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Blood Test Detects Over 50 Different Cancers With a 0.7% False-Positive Rate

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Earlier this year, researchers reported in the journal Annals of Oncology that they had developed a blood test that was able to detect, with 99.3% specificity, more than 50 types of cancer and identify exactly where in the body the cancer had originated – in some cases before any symptoms of the disease had manifested.

The Circulating Cell-Free Genome Atlas (CCGA) study was designed to characterize cancer signals in the blood of participants, using genome-wide circulating cell-free DNA sequencing in combination with machine learning.

To learn more, Technology Networks spoke with the study’s corresponding author, Michael V. Seiden MD PhD, President of The US Oncology Network. Seiden explains what cell-free (cf)DNA is, discusses the challenges related to using cfDNA to detect cancer, elaborates on the study findings and touches on next steps and related studies currently underway.

Laura Lansdowne (LL): What is cell-free DNA (cfDNA) and how can it be harnessed to detect and localize cancers?

Michael Seiden (MS):
Today, the majority of cancers are found too late when outcomes are often fatal, because most deadly cancers have no available screening tests. Tumors shed cfDNA, or fragments, into the bloodstream. GRAIL was formed based on scientific evidence around the associated opportunity for early detection of cancer in people without symptoms. GRAIL is pioneering a multi-cancer early detection test that uses a blood sample to detect more than 50 cancers, identify its location in the body, and significantly reduce the possibility of a false alarm.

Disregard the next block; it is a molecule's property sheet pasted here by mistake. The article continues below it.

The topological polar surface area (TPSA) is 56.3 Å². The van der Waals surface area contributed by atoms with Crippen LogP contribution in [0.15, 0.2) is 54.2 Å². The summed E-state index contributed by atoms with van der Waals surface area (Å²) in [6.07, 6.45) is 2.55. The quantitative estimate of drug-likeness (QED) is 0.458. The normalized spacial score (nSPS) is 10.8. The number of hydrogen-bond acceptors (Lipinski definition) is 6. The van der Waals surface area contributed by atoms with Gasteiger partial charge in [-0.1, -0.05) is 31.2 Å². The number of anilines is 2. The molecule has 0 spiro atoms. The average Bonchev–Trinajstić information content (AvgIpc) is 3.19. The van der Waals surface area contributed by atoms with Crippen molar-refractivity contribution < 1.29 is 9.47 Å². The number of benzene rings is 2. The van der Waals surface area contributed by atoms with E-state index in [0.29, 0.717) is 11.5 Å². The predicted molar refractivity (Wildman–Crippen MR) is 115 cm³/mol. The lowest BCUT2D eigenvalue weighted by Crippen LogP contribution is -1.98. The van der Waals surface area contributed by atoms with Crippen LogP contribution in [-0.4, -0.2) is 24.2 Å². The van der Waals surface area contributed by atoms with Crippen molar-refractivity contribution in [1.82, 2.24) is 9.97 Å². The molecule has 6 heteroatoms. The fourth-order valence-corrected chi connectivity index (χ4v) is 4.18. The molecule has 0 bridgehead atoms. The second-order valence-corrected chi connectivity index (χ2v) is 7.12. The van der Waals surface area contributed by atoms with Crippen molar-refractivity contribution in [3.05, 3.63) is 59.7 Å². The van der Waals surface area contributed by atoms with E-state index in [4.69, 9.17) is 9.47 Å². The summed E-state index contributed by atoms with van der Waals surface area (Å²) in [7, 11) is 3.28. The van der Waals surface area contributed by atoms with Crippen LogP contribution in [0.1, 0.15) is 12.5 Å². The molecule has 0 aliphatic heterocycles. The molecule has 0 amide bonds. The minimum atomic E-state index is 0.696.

LL: What challenges are related to using cfDNA to detect cancer?

There are several challenges in using cfDNA. First, the amount of cfDNA in blood is modest so you need a very sensitive test. Second, normal cells shed DNA so the test must not only detect cfDNA it must also distinguish which cfDNA is from normal cell turnover versus from cancer cells. If cancer-associated cfDNA is detected the goal would be to provide some indication to the tissue from which the cancer originated to help the clinician in the clinical evaluation of the patient with cfDNA linked to cancer.

LL: Can you elaborate on the findings of the Circulating Cell-free Genome Atlas study published in Annals of Oncology?

The report in Annals of Oncology, was a collaborative effort between academic and community centers working with GRAIL to evaluate the ability of the test to demonstrate detectable circulating DNA associated with that patient's cancer. In this study, the patients had a known or suspected cancer. The study also included a large population of individuals who had no cancer diagnosis. The study measured the ability of the test to detect a cancer signal (sensitivity) and of equal importance its ability to return a “no detected signal” in a large population of individuals thought to be free of cancer (specificity).